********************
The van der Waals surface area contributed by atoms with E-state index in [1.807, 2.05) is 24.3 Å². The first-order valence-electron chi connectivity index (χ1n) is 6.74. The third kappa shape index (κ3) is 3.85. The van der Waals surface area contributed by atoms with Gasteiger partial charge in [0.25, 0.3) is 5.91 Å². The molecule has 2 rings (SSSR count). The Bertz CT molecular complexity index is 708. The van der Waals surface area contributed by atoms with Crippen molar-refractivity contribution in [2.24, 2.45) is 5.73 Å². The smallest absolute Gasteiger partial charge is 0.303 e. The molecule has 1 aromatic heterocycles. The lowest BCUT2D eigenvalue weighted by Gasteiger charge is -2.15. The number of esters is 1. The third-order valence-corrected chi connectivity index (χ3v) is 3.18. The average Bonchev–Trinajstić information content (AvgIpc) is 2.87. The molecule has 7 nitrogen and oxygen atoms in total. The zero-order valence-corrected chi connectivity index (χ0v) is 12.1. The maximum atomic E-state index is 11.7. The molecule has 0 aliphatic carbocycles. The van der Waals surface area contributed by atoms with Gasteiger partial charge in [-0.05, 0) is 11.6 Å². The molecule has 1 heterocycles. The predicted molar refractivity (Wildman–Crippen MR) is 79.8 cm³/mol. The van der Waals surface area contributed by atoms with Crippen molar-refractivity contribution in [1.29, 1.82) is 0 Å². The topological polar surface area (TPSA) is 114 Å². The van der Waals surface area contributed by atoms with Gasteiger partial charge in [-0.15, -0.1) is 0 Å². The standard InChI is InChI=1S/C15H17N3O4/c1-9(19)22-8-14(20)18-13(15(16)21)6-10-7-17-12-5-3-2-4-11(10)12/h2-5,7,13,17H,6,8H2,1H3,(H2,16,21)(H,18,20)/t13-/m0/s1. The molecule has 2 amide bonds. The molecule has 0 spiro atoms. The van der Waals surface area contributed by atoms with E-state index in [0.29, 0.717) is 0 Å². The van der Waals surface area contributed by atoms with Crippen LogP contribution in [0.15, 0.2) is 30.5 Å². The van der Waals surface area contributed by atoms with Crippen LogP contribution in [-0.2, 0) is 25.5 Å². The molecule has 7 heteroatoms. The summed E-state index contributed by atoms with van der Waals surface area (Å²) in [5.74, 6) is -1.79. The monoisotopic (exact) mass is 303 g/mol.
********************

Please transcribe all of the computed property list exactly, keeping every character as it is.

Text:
The van der Waals surface area contributed by atoms with E-state index in [1.807, 2.05) is 24.3 Å². The first-order valence-electron chi connectivity index (χ1n) is 6.74. The third kappa shape index (κ3) is 3.85. The van der Waals surface area contributed by atoms with Gasteiger partial charge in [0.25, 0.3) is 5.91 Å². The molecule has 2 rings (SSSR count). The Bertz CT molecular complexity index is 708. The van der Waals surface area contributed by atoms with Crippen molar-refractivity contribution in [2.24, 2.45) is 5.73 Å². The smallest absolute Gasteiger partial charge is 0.303 e. The molecule has 1 aromatic heterocycles. The lowest BCUT2D eigenvalue weighted by Gasteiger charge is -2.15. The number of esters is 1. The third-order valence-corrected chi connectivity index (χ3v) is 3.18. The average Bonchev–Trinajstić information content (AvgIpc) is 2.87. The molecule has 7 nitrogen and oxygen atoms in total. The zero-order valence-corrected chi connectivity index (χ0v) is 12.1. The maximum atomic E-state index is 11.7. The molecule has 0 aliphatic carbocycles. The van der Waals surface area contributed by atoms with Gasteiger partial charge in [-0.05, 0) is 11.6 Å². The molecule has 1 heterocycles. The predicted molar refractivity (Wildman–Crippen MR) is 79.8 cm³/mol. The van der Waals surface area contributed by atoms with Crippen molar-refractivity contribution in [1.29, 1.82) is 0 Å². The topological polar surface area (TPSA) is 114 Å². The van der Waals surface area contributed by atoms with Gasteiger partial charge in [-0.15, -0.1) is 0 Å². The standard InChI is InChI=1S/C15H17N3O4/c1-9(19)22-8-14(20)18-13(15(16)21)6-10-7-17-12-5-3-2-4-11(10)12/h2-5,7,13,17H,6,8H2,1H3,(H2,16,21)(H,18,20)/t13-/m0/s1. The molecule has 2 amide bonds. The molecule has 0 spiro atoms. The van der Waals surface area contributed by atoms with E-state index in [0.29, 0.717) is 0 Å². The van der Waals surface area contributed by atoms with Crippen LogP contribution in [0.15, 0.2) is 30.5 Å². The van der Waals surface area contributed by atoms with Crippen LogP contribution in [-0.2, 0) is 25.5 Å². The molecule has 7 heteroatoms. The summed E-state index contributed by atoms with van der Waals surface area (Å²) in [5.74, 6) is -1.79. The monoisotopic (exact) mass is 303 g/mol.